Cotton and Slave Boom in the Industrial Revolution:
This exhibit showed that the industrial revolution caused even more slaves to be brought to America. England had more need for cotton, so America needed more workers for the fields. This picture shows that the industrial revolution truly depended on the work of slaves in order to be successful.

Sunday, September 15, 2013

Engels PSA Assignment

Friedrich Engels. The Condition of the Working-Class in England in 1844. London: Swan
Sonnenschein & Co., 1892. pp. 45, 48-53.

Friedrich Engels was a German-born philosopher, author, and social scientist. He was a friend of Karl Marx’s, and together they formed the basis of Marxism as it is today. Engels wrote The Condition of the Working-Class in England in 1844 in order to expose the abysmal conditions that the workers of England were working in. Engels is a believable source due to his reputation as “the finest scholar and teacher... in the whole civilized world.” This was written while Engels was observing the situation in Manchester. He was a first hand view and he was writing things as soon as he observed them. There is little reason for inaccuracy due to the book being written continuously while he was in Manchester. When the document was produced the industrial revolution was in full swing in Britain. Hundreds of thousands of people were moving to cities for work and were thrown into terrible living conditions. This document teaches us that for the people who made the industrial revolution happen, life was one step away from a living hell. Some limitations of this source are that there is only one point of view; some other people may have had different opinions. There is no point of view from the workers in the industrial revolution, only from the detached observer, Engels. In his opinion, the situation for working people is completely uncivilized and filthy. He uses a multitude of words to describe to unprecedented dirt and grime. Engels was successful in showing, through words, the unacceptable condition that many British commoners are living in.

**** The large paragraph should be indented over one tab.

Saturday, September 7, 2013

United Nations Advisory Council

At the United Nations (UN) Advisory Council meeting on friday the twelve members discussed the roiling state of the Syrian country. The events of the past two weeks, the roots of this conflict, and possible resolutions were reviewed and discussed. Each advisory council member appeared to have an exemplary grasp on the situation in Syria as it is today. There was a unanimous agreement that the use of the chemical weapon sarin is morally wrong and an international war crime.  The death toll was said to be 1429. The Assad Regime is the main governing body of Syria, and the Syrian National Council is the leading group for the rebellion. Most representatives agreed that action should be taken, but many were wary of taking direct military action.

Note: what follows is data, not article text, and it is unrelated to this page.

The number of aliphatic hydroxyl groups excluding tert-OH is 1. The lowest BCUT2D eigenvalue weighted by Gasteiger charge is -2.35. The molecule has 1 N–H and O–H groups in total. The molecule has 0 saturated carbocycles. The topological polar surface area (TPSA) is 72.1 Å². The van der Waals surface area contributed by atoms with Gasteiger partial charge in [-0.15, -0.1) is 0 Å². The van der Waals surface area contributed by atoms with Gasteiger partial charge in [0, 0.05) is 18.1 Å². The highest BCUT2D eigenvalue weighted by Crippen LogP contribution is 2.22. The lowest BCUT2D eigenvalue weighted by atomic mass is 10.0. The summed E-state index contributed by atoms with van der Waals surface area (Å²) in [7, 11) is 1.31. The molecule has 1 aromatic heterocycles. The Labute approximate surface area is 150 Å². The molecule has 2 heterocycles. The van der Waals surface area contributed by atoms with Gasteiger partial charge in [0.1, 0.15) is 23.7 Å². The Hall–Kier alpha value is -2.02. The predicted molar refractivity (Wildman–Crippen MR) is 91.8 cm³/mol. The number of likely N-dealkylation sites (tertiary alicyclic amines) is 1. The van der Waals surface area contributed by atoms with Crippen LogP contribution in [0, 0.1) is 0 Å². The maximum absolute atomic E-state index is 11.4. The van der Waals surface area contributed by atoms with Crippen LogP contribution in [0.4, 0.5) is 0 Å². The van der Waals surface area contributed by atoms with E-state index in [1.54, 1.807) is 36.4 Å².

Many variables that had to be taken into account before any discussion about taking action occurred. Not all members were convinced that Assad carried out the chemical attack. Evidence that was proposed was that when Secretary of State John Kerry requested for the Syrian government to leave that site of attack open for investigation, they obliterated the site with devastating artillery. To many this is enough, but for some, especially those sympathetic to Syria, a confession or other hard evidence is required. Many members were against the Syrian government was because of it dictatorial nature and history. When Bahsar "ran" for president, there was no opposition, and he won with 97% of the vote. This indicates an unfair election and a fake democracy. 
The first proposed method of intervention was a direct military intervention. This would involve soldiers, missile strikes, air superiority. This could cause much more problems than it has the potential to solve. Even if Assad is routed, the people could elect someone who is unfit to rule. Assad also released a statement that if military action is taken, then they, along with Iran will attack the UN troops and possibly even Israel. 
Another proposition was to threaten drone strikes and weapon inspection (and destruction). The representatives were not pleased with this proposed course of action either.  The members were afraid of the near inevitable collateral damage from drone strikes, if a chemical weapon was hit with a drone strike it would cause unspeakable devastation.
The final proposed course of action was to impose international economic sanctions against Syria and to aid the refugees. This was the most widely accepted proposal. It was said that this will help with the deplorable conditions that the hundreds of thousands of refugees are living in every day. However, it is believed that the economic sanctions would just slow down the inevitable conflict. The humanitarian effort to help the refugees was near unanimously seen as a good idea.
This is truly a crisis that is affecting everyone across the world, and a resolution is needed soon. We, the human race, can not sit by and wait while innocent civilians, even children, who had their whole lives ahead of them, are being mercilessly slaughtered.